If you go with near coincident then optimise the spacing and angle for your room and size of the source sound and do not copy the webs numbers for ORTF or some other approach.

Unless your target listener has golden ears then the specific mike is not all that important as long as it is not the cheapest that RadioShack sells. Anything over 100usd should give you quality that is plenty good enough. After that amount improvement is more subjective than real.

Do review all these before charging forth with getting mikes or choosing a set up:

https://lossenderosstudio.com/article.php?subject=11

http://www.sengpielaudio.com/WellknownS ... Angles.pdf

http://www.sengpielaudio.com/calculator ... sAngle.htm

http://www.sengpielaudio.com/HejiaE.htm

http://www.sengpielaudio.com/Fragen08.h ... nglish.htm

http://www.sengpielaudio.com/Visualization-ORTF-E.htm

https://www.soundonsound.com/sound-advi ... compatible
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Re: ORFT vs Soundfield for orchestra recording

Postby ConcertinaChap » Fri Jul 12, 2019 10:04 pm

hobbyist wrote:IMHO

IMHO is usually taken as meaning "in my humble opinion". I'm not sure humility is completely appropriate here ...

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Re: ORFT vs Soundfield for orchestra recording

Postby forumuser840717 » Fri Jul 12, 2019 10:21 pm

Deleted - sorry. But it was.
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Re: ORFT vs Soundfield for orchestra recording

Postby blinddrew » Fri Jul 12, 2019 10:26 pm

Let's keep things polite please folks.
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Re: ORFT vs Soundfield for orchestra recording

Postby hobbyist » Fri Jul 12, 2019 11:51 pm

ConcertinaChap wrote:
hobbyist wrote:IMHO

IMHO is usually taken as meaning "in my humble opinion". I'm not sure humility is completely appropriate here ...

CC

Was it Yogi Berra that said : "When you can do it its not bragging."?

IMHO means , IMHO, that I have something that you really should consider carefully before making a bad decision, or depending on the context something that is roughly similar, and that I am not just blowing hot air out of all my orifices, because I have been there and done that. I have taught at 3 unis and am not a total idiot.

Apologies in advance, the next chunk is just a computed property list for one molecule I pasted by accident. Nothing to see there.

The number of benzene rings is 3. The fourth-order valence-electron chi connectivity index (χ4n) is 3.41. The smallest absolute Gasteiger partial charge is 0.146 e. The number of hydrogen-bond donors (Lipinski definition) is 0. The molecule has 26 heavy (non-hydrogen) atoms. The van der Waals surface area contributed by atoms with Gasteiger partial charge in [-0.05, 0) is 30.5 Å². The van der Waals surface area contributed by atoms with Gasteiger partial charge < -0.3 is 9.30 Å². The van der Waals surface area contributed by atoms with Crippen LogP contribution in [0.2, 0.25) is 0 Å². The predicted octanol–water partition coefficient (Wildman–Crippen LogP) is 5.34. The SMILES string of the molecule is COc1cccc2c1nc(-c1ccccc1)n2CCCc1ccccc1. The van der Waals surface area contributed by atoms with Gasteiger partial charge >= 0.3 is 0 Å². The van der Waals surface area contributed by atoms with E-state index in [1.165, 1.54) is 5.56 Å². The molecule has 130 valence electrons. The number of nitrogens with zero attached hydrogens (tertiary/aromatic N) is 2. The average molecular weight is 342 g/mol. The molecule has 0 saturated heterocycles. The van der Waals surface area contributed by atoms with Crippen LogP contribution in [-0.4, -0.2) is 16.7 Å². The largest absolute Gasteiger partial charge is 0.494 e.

If you dispute something I say then please cite some facts to say concerning why you think that I was wrong.

If the OPer does not find my comment useful he can always ignore it.
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Re: ORFT vs Soundfield for orchestra recording

Postby Bob Bickerton » Sat Jul 13, 2019 4:11 am

hobbyist wrote:Was it Yogi Berra that said : "When you can do it its not bragging."?

IMHO means , IMHO, that I have something that you really should consider carefully before making a bad decision, or depending on the context something that is roughly similar, and that I am not just blowing hot air out of all my orifices, because I have been there and done that. I have taught at 3 unis and am not a total idiot.

If you dispute something I say then please cite some facts to say concerning why you think that I was wrong.

If the OPer does not find my comment useful he can always ignore it.

So far you’ve proven you’re adequate at searching the internet. IMHO (in my humble opinion) your rhetoric hasn’t indicated a deep understanding of the issues involved more a rewrite of what you found on the internet, which would lead me to agree with the (now deleted) short post. Nice and to the point.

But maybe I’ve mis-judged you. Given you’re keen to cite facts, perhaps you’d be so kind as to name the universities you have taught at and in what subject areas you have lectured. I do hope it’s all related.

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Re: ORFT vs Soundfield for orchestra recording

Postby ConcertinaChap » Sat Jul 13, 2019 6:51 am

Hobbyist: I apologise for my remark, being sarcastic doesn't help discussion and I withdraw it. However, if I may offer advice (as someone who while not being the most knowledgeable here by an awful long way has at least knocked around this forum for a good few years) a bit of humility while you find your feet here will help tremendously. Some of the people you are dealing with here are among the most knowledgeable in the business and if you give it a little time you will learn who they are and why their opinions are worth listening to.

With respect.

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Re: ORFT vs Soundfield for orchestra recording

Postby Mike Stranks » Sat Jul 13, 2019 9:03 am